Every time we host a party at our home, we engage in a brief and spirited… let’s go with the word “discussion”.
Said discussion is not about what is going to be on the menu – we usually find ourselves in agreement about this aspect. It is, instead, about the quantity.
In every household around the world, I suppose, this discussion plays out every time there’s a party. One side of the debate will worry about how to fit in the leftovers in the refrigerator the next day, while the other will fret about – the horror! – there not being enough food on the table midway through a meal.
There is, I should mention, no “right” answer over here. Each side makes valid arguments, and each side has logic going for it. Now, me, personally, I quite like the idea of leftovers, because what can possibly be better than waking up at 3 in the morning for no good reason, waddling over to the fridge, and getting a big fat meaty slice of whatever one may find in there? But having been a part of running a household for a decade and change, I know the challenges that leftovers can pose in terms of storage.
You might by now be wondering about where I am going with this, but asking yourself which side of the debate you fall upon when it comes to this specific issue is also a good way to understand why formulating the null hypothesis can be so very challenging.
Let’s assume that there’s going to be four adults and two kids at a party.
How many chapatis should be made?
Should the null hypothesis be: We will eat exactly 16 chapatis tonight
With the alternate then being: 16 chapatis will either be too much or too little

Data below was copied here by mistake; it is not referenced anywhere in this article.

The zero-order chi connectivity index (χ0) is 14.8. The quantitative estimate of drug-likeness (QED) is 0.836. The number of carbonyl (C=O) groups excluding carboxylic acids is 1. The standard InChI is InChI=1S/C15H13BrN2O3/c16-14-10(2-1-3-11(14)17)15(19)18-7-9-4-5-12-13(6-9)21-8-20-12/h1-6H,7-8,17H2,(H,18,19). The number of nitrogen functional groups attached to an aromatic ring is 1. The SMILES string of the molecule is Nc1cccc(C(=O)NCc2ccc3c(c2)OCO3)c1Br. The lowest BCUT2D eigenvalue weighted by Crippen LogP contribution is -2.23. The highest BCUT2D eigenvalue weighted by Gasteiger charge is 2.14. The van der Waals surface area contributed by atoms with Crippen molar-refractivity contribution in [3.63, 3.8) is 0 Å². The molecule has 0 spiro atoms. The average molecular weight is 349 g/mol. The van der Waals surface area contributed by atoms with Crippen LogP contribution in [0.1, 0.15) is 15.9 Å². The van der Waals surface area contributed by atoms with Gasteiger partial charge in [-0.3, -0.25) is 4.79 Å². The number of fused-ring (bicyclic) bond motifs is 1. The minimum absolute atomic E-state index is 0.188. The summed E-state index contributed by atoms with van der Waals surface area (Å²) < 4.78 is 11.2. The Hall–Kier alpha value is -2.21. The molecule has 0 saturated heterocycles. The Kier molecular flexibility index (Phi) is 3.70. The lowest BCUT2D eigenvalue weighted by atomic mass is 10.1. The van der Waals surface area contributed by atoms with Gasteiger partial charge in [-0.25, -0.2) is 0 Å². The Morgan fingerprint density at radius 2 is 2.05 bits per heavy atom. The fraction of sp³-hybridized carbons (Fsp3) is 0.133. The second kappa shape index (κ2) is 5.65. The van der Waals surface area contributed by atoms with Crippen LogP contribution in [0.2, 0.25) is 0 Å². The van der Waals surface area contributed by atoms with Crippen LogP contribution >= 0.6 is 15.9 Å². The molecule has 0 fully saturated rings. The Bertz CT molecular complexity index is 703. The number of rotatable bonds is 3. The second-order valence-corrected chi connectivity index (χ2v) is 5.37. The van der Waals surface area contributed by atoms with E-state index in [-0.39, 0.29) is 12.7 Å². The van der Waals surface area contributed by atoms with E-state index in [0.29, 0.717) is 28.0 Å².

Or should the null hypothesis be: We will eat 20 chapatis or more
With the alternate being: We will definitely eat less than 20 chapatis tonight.
The reason we end up having a “discussion” is because we can’t agree on which outcome we would rather avoid: that of potentially being embarrassed as hosts, or the one of standing, arms exasperatedly akimbo, in front of the refrigerator post-party.
It is the outcome we would rather avoid that guides us in our formation of the null hypothesis, in other words. We give it every chance to be true, and if we reject it, it is because we are almost entirely confident that we are right in rejecting it.
What is “almost entirely“?
That is the point of the “significant at 1%” or “5%” or “10%” sentence in academic papers.
Which, of course, is another way to think about it. This set of the null and the alternate…
H0: We will eat 20 chapatis or more
Ha: We will eat less than 20 chapatis
… I am not ok rejecting the null at even 1%. Or in the language of statistics, I am not ok with committing a Type I error, even at a probability (p-value) of 1%.
A Type I error is rejecting the null when it is true. So even a 1% chance that we and our guests would have wanted to eat more than 20 chapatis* to me means that we should get more than 20 chapatis made.
At this point in our discussions (we’re both economists, so these discussions really do take place at our home), my wife exasperatedly points out that not once has the food actually fallen short.
Ah, I say, triumphantly. Can you guarantee that it won’t this time around? 100% guarantee?
No? So you’re saying there’s a teeny-tiny 1% chance that we’ll have too few chapatis?
Kam nahi padna chahiye!
*Don’t judge us, ok. Sometimes the curry just is that good.